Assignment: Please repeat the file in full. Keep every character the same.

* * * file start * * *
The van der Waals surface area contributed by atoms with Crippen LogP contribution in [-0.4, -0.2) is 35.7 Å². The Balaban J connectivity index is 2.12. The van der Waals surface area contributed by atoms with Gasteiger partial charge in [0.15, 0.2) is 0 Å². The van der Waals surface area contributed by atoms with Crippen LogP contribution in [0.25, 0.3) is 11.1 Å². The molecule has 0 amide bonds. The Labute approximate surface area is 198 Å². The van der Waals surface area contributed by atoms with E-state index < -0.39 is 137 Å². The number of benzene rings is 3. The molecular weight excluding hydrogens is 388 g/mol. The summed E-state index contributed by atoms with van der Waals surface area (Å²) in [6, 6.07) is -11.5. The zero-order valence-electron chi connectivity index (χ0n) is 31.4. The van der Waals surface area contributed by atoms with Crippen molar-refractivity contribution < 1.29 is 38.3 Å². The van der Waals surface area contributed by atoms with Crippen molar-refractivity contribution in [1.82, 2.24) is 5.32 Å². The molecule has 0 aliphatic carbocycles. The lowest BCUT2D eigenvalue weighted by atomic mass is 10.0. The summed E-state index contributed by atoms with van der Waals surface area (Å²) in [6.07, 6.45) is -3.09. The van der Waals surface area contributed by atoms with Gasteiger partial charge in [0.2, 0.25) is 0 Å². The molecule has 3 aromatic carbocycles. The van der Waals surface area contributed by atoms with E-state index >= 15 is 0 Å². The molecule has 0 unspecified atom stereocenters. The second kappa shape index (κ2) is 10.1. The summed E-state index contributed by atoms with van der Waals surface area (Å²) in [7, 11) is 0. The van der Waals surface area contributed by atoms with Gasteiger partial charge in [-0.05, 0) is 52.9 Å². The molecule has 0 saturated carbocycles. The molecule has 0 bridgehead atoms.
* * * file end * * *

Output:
The van der Waals surface area contributed by atoms with Crippen LogP contribution in [-0.4, -0.2) is 35.7 Å². The Balaban J connectivity index is 2.12. The van der Waals surface area contributed by atoms with Gasteiger partial charge in [0.15, 0.2) is 0 Å². The van der Waals surface area contributed by atoms with Crippen LogP contribution in [0.25, 0.3) is 11.1 Å². The molecule has 0 amide bonds. The Labute approximate surface area is 198 Å². The van der Waals surface area contributed by atoms with E-state index < -0.39 is 137 Å². The number of benzene rings is 3. The molecular weight excluding hydrogens is 388 g/mol. The summed E-state index contributed by atoms with van der Waals surface area (Å²) in [6, 6.07) is -11.5. The zero-order valence-electron chi connectivity index (χ0n) is 31.4. The van der Waals surface area contributed by atoms with Crippen molar-refractivity contribution < 1.29 is 38.3 Å². The van der Waals surface area contributed by atoms with Crippen molar-refractivity contribution in [1.82, 2.24) is 5.32 Å². The molecule has 0 aliphatic carbocycles. The lowest BCUT2D eigenvalue weighted by atomic mass is 10.0. The summed E-state index contributed by atoms with van der Waals surface area (Å²) in [6.07, 6.45) is -3.09. The van der Waals surface area contributed by atoms with Gasteiger partial charge in [0.2, 0.25) is 0 Å². The molecule has 3 aromatic carbocycles. The van der Waals surface area contributed by atoms with E-state index >= 15 is 0 Å². The molecule has 0 unspecified atom stereocenters. The second kappa shape index (κ2) is 10.1. The summed E-state index contributed by atoms with van der Waals surface area (Å²) in [7, 11) is 0. The van der Waals surface area contributed by atoms with Gasteiger partial charge in [-0.05, 0) is 52.9 Å². The molecule has 0 saturated carbocycles. The molecule has 0 bridgehead atoms.